Mum of pupil at Portsmouth hepatitis school tells of her fears

Concerns have been raised about the number of children not vaccinated against hepatitis. File picture shows a vaccination being given
Concerns have been raised about the number of children not vaccinated against hepatitis. File picture shows a vaccination being given
The flu heatmap from - The map shows a gradient from no reported ILI (blue) to very high ILI (red).

How do you know if you have Australian flu as case numbers rocket?

Have your say

CONCERNS have been raised about the number of children not vaccinated against hepatitis A following an outbreak at a school.

As reported in The News, 150 children and adults are being vaccinated against the virus. It has now been confirmed that eight people have been diagnosed, six of whom are children.

Public Health England confirmed some classes at Devonshire Infant School and Fernhurst Junior School, both in Francis Avenue, Southsea, are being vaccinated.

But not every child is being offered an injection as the risk of the infection spreading is considered low.

Gemma James, 30, has a daughter Deedee, five, who is in Year 1 at Devonshire Infants. She has been told only children in Year R will be vaccinated.

She had booked an appointment for a vaccination at her doctors but it has been cancelled, apparently because it is a PHE matter.

Now, she wants to keep her daughter away from school.

She said: ‘They said it’s low risk, but that’s not no risk.

‘This is my child. There are so many communal areas in the school –it’s a small school.

‘They all share the same toilets and the same lunch hall.

‘I don’t think it’s worth the risk when they could get a vaccination.

‘I’m not very happy about it. We should have the right to decide.

‘I just don’t feel it’s a risk I want to take as a parent.’

Meanwhile, parents at Fernhurst Juniors have told The News they didn’t find out anything about the virus until their children came home from school yesterday with a letter.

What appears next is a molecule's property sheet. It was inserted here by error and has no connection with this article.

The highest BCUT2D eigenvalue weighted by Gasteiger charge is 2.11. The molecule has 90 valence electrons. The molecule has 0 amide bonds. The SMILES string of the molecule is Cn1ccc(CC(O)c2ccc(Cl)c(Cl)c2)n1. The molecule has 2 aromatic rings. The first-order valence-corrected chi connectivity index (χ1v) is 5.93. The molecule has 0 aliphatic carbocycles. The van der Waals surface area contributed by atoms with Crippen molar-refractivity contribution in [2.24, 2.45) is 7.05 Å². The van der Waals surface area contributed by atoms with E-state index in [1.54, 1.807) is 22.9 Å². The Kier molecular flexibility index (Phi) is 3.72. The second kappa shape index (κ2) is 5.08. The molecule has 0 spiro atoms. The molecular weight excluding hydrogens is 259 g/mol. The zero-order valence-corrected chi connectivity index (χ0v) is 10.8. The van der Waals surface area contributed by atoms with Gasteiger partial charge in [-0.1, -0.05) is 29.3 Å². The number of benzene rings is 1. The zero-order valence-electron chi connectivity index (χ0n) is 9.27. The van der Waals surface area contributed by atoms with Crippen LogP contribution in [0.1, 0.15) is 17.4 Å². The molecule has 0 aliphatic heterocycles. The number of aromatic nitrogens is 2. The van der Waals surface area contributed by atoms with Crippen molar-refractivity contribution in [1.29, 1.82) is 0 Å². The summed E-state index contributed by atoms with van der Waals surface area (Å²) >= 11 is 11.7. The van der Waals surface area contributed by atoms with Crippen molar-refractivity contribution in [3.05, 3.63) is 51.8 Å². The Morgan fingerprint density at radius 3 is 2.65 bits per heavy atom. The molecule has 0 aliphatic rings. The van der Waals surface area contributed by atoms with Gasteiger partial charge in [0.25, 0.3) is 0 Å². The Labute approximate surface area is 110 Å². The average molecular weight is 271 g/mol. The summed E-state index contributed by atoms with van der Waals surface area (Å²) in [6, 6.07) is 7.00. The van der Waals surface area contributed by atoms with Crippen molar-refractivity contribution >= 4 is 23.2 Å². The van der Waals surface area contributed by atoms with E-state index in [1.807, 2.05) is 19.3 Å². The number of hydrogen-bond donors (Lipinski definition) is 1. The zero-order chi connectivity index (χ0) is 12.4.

The school was closed to pupils on Friday for an inset day, and The News understands parents received a text message informing them that they would receive a letter on their child’s return to the school, but it wasn’t made clear what it was.

Gemma added: ‘None of the Fernhurst parents had been told. They found out via The News and other people.

‘They got a text on Friday saying there’s going to be a letter on Monday.’

Portsmouth City Council said that parents were contacted by text message on Friday, but they were not able to confirm the details of the message.

Steps to avoid virus affecting more people

WHEN a case of hepatitis A occurs in a primary school, an assessment should be carried out to try to establish the source, according to Public Health England.

The local branch of PHE is there to advise on steps that should be taken to control the virus and reduce the chances of more people becoming infected.

In this case, investigations have revealed that all eight cases are linked to each other through household contact.

Dr Anand Fernandes, consultant in communicable disease control for Public Health England Wessex said: ‘All the information gathered points to the fact that there is no evidence of risk of transmission within the school environment.

‘The cases represent infection acquired in a household at least four weeks ago.

‘This includes an eighth case in a child who was also in close household contact with the cases.

‘The symptoms of hepatitis A take between two to six weeks to appear after initial exposure to the virus. Vaccination is only effective if given within two weeks of exposure.

‘The incident control team has therefore recommended that only children and some adults closely associated with specific class groups in both the Devonshire and Fernhurst schools be offered vaccination on a precautionary basis.

‘Any children not in these groups are extremely unlikely to benefit from vaccination but PHE has said the GPs can decide whether or not to offer vaccination to individuals on the basis of their clinical judgement.’

Hepatitis A is a viral liver infection which causes a range of symptoms which may include fever, abdominal pain, loss of appetite, nausea, vomiting, sometimes leading to jaundice. It is often linked to foreign travel.

Symptoms usually clear up within eight weeks, although occasionally last up to six months. It is an unusual infection in the UK.

PHE advises that good hand washing, especially after using the toilet and before eating, is the most effective way to prevent the spread.

Young children’s hand washing should be supervised.